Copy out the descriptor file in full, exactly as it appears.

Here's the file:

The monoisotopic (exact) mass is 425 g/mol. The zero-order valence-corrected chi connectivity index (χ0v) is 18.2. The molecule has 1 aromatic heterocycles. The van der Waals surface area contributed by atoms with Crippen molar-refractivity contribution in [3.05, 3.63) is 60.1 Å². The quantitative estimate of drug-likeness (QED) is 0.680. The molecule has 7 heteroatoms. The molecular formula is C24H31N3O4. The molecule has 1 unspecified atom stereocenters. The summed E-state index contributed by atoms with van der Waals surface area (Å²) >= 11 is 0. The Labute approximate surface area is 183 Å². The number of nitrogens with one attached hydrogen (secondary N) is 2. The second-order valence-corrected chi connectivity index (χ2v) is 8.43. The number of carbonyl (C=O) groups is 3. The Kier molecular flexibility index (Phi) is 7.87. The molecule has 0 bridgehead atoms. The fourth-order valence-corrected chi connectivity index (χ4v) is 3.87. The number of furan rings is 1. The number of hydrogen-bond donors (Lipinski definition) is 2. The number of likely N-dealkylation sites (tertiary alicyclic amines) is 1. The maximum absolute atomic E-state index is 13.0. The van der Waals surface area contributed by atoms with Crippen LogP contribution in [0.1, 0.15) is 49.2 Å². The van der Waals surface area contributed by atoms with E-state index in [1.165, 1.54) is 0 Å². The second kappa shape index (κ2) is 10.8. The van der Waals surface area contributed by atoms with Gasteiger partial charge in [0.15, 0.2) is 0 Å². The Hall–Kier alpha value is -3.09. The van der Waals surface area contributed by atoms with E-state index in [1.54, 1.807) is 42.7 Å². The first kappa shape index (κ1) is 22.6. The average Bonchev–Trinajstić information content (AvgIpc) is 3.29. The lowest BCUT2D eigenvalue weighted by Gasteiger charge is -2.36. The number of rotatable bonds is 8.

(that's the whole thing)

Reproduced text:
The monoisotopic (exact) mass is 425 g/mol. The zero-order valence-corrected chi connectivity index (χ0v) is 18.2. The molecule has 1 aromatic heterocycles. The van der Waals surface area contributed by atoms with Crippen molar-refractivity contribution in [3.05, 3.63) is 60.1 Å². The quantitative estimate of drug-likeness (QED) is 0.680. The molecule has 7 heteroatoms. The molecular formula is C24H31N3O4. The molecule has 1 unspecified atom stereocenters. The summed E-state index contributed by atoms with van der Waals surface area (Å²) >= 11 is 0. The Labute approximate surface area is 183 Å². The number of nitrogens with one attached hydrogen (secondary N) is 2. The second-order valence-corrected chi connectivity index (χ2v) is 8.43. The number of carbonyl (C=O) groups is 3. The Kier molecular flexibility index (Phi) is 7.87. The molecule has 0 bridgehead atoms. The fourth-order valence-corrected chi connectivity index (χ4v) is 3.87. The number of furan rings is 1. The number of hydrogen-bond donors (Lipinski definition) is 2. The number of likely N-dealkylation sites (tertiary alicyclic amines) is 1. The maximum absolute atomic E-state index is 13.0. The van der Waals surface area contributed by atoms with Crippen LogP contribution in [0.1, 0.15) is 49.2 Å². The van der Waals surface area contributed by atoms with E-state index in [1.165, 1.54) is 0 Å². The second kappa shape index (κ2) is 10.8. The van der Waals surface area contributed by atoms with Gasteiger partial charge in [0.15, 0.2) is 0 Å². The Hall–Kier alpha value is -3.09. The van der Waals surface area contributed by atoms with E-state index in [1.54, 1.807) is 42.7 Å². The first kappa shape index (κ1) is 22.6. The average Bonchev–Trinajstić information content (AvgIpc) is 3.29. The lowest BCUT2D eigenvalue weighted by Gasteiger charge is -2.36. The number of rotatable bonds is 8.